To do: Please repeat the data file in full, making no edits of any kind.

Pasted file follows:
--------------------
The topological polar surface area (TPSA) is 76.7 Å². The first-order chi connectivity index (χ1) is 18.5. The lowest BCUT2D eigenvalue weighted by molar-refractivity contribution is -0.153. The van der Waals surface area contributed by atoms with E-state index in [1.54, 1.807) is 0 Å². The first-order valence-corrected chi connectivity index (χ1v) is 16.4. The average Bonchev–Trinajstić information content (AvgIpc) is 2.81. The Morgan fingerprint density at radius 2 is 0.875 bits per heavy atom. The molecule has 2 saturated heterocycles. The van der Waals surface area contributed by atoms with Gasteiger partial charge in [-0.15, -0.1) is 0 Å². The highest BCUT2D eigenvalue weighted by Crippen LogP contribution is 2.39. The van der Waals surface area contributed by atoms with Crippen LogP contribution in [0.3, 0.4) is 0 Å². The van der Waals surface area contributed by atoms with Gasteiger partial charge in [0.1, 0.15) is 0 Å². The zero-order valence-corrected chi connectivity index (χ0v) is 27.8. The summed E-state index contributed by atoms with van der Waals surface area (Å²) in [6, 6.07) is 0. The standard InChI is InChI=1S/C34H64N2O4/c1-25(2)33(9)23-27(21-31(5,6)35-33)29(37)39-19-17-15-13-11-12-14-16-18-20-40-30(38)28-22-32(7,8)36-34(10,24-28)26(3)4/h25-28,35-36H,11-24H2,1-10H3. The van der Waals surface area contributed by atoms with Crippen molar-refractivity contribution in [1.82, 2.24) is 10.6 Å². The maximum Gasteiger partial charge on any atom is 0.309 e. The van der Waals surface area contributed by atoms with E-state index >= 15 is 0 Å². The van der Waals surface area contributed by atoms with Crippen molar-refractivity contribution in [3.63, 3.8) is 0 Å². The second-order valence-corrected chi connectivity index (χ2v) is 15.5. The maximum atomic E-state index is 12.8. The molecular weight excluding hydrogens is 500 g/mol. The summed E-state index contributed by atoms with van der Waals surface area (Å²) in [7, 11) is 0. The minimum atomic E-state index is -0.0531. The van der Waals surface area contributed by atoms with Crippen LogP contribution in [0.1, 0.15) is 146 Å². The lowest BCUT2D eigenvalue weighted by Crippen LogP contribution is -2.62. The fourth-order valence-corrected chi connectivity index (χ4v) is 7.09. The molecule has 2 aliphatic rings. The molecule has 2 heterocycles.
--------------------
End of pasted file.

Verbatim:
The topological polar surface area (TPSA) is 76.7 Å². The first-order chi connectivity index (χ1) is 18.5. The lowest BCUT2D eigenvalue weighted by molar-refractivity contribution is -0.153. The van der Waals surface area contributed by atoms with E-state index in [1.54, 1.807) is 0 Å². The first-order valence-corrected chi connectivity index (χ1v) is 16.4. The average Bonchev–Trinajstić information content (AvgIpc) is 2.81. The Morgan fingerprint density at radius 2 is 0.875 bits per heavy atom. The molecule has 2 saturated heterocycles. The van der Waals surface area contributed by atoms with Gasteiger partial charge in [-0.15, -0.1) is 0 Å². The highest BCUT2D eigenvalue weighted by Crippen LogP contribution is 2.39. The van der Waals surface area contributed by atoms with Crippen LogP contribution in [0.3, 0.4) is 0 Å². The van der Waals surface area contributed by atoms with Gasteiger partial charge in [0.1, 0.15) is 0 Å². The zero-order valence-corrected chi connectivity index (χ0v) is 27.8. The summed E-state index contributed by atoms with van der Waals surface area (Å²) in [6, 6.07) is 0. The standard InChI is InChI=1S/C34H64N2O4/c1-25(2)33(9)23-27(21-31(5,6)35-33)29(37)39-19-17-15-13-11-12-14-16-18-20-40-30(38)28-22-32(7,8)36-34(10,24-28)26(3)4/h25-28,35-36H,11-24H2,1-10H3. The van der Waals surface area contributed by atoms with Crippen molar-refractivity contribution in [1.82, 2.24) is 10.6 Å². The maximum Gasteiger partial charge on any atom is 0.309 e. The van der Waals surface area contributed by atoms with E-state index >= 15 is 0 Å². The van der Waals surface area contributed by atoms with Crippen molar-refractivity contribution in [3.63, 3.8) is 0 Å². The second-order valence-corrected chi connectivity index (χ2v) is 15.5. The maximum atomic E-state index is 12.8. The molecular weight excluding hydrogens is 500 g/mol. The summed E-state index contributed by atoms with van der Waals surface area (Å²) in [7, 11) is 0. The minimum atomic E-state index is -0.0531. The van der Waals surface area contributed by atoms with Crippen LogP contribution in [0.1, 0.15) is 146 Å². The lowest BCUT2D eigenvalue weighted by Crippen LogP contribution is -2.62. The fourth-order valence-corrected chi connectivity index (χ4v) is 7.09. The molecule has 2 aliphatic rings. The molecule has 2 heterocycles.